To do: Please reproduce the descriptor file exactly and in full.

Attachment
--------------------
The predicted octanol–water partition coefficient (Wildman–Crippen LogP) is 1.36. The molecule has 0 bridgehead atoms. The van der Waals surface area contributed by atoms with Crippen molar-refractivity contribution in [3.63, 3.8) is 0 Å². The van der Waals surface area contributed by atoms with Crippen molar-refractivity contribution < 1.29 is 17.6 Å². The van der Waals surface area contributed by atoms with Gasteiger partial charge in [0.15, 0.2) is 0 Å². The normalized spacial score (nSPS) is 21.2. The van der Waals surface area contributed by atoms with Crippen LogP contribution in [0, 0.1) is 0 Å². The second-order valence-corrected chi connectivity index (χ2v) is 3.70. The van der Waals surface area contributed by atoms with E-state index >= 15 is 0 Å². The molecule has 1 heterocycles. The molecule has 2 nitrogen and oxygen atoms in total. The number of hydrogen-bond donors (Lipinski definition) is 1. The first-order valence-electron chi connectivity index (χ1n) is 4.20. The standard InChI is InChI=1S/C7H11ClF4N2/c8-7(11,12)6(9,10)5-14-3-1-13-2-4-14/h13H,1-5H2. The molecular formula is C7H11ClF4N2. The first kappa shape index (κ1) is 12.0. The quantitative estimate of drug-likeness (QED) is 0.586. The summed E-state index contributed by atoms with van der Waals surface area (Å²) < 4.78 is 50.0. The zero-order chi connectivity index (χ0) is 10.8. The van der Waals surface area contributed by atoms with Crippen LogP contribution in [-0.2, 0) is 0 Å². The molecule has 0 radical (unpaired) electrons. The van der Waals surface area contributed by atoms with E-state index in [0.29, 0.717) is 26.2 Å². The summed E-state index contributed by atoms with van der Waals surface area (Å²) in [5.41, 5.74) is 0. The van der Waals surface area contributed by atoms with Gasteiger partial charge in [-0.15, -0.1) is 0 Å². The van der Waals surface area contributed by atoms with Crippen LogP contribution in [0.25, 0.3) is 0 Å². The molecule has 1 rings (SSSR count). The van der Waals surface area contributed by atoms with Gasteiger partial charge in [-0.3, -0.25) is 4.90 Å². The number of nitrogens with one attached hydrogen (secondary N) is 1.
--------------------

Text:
The predicted octanol–water partition coefficient (Wildman–Crippen LogP) is 1.36. The molecule has 0 bridgehead atoms. The van der Waals surface area contributed by atoms with Crippen molar-refractivity contribution in [3.63, 3.8) is 0 Å². The van der Waals surface area contributed by atoms with Crippen molar-refractivity contribution < 1.29 is 17.6 Å². The van der Waals surface area contributed by atoms with Gasteiger partial charge in [0.15, 0.2) is 0 Å². The normalized spacial score (nSPS) is 21.2. The van der Waals surface area contributed by atoms with Crippen LogP contribution in [0, 0.1) is 0 Å². The second-order valence-corrected chi connectivity index (χ2v) is 3.70. The van der Waals surface area contributed by atoms with E-state index >= 15 is 0 Å². The molecule has 1 heterocycles. The molecule has 2 nitrogen and oxygen atoms in total. The number of hydrogen-bond donors (Lipinski definition) is 1. The first-order valence-electron chi connectivity index (χ1n) is 4.20. The standard InChI is InChI=1S/C7H11ClF4N2/c8-7(11,12)6(9,10)5-14-3-1-13-2-4-14/h13H,1-5H2. The molecular formula is C7H11ClF4N2. The first kappa shape index (κ1) is 12.0. The quantitative estimate of drug-likeness (QED) is 0.586. The summed E-state index contributed by atoms with van der Waals surface area (Å²) < 4.78 is 50.0. The zero-order chi connectivity index (χ0) is 10.8. The van der Waals surface area contributed by atoms with Crippen LogP contribution in [-0.2, 0) is 0 Å². The molecule has 0 radical (unpaired) electrons. The van der Waals surface area contributed by atoms with E-state index in [0.29, 0.717) is 26.2 Å². The summed E-state index contributed by atoms with van der Waals surface area (Å²) in [5.41, 5.74) is 0. The van der Waals surface area contributed by atoms with Gasteiger partial charge in [-0.15, -0.1) is 0 Å². The van der Waals surface area contributed by atoms with Crippen LogP contribution in [0.25, 0.3) is 0 Å². The molecule has 1 rings (SSSR count). The van der Waals surface area contributed by atoms with Gasteiger partial charge in [-0.3, -0.25) is 4.90 Å². The number of nitrogens with one attached hydrogen (secondary N) is 1.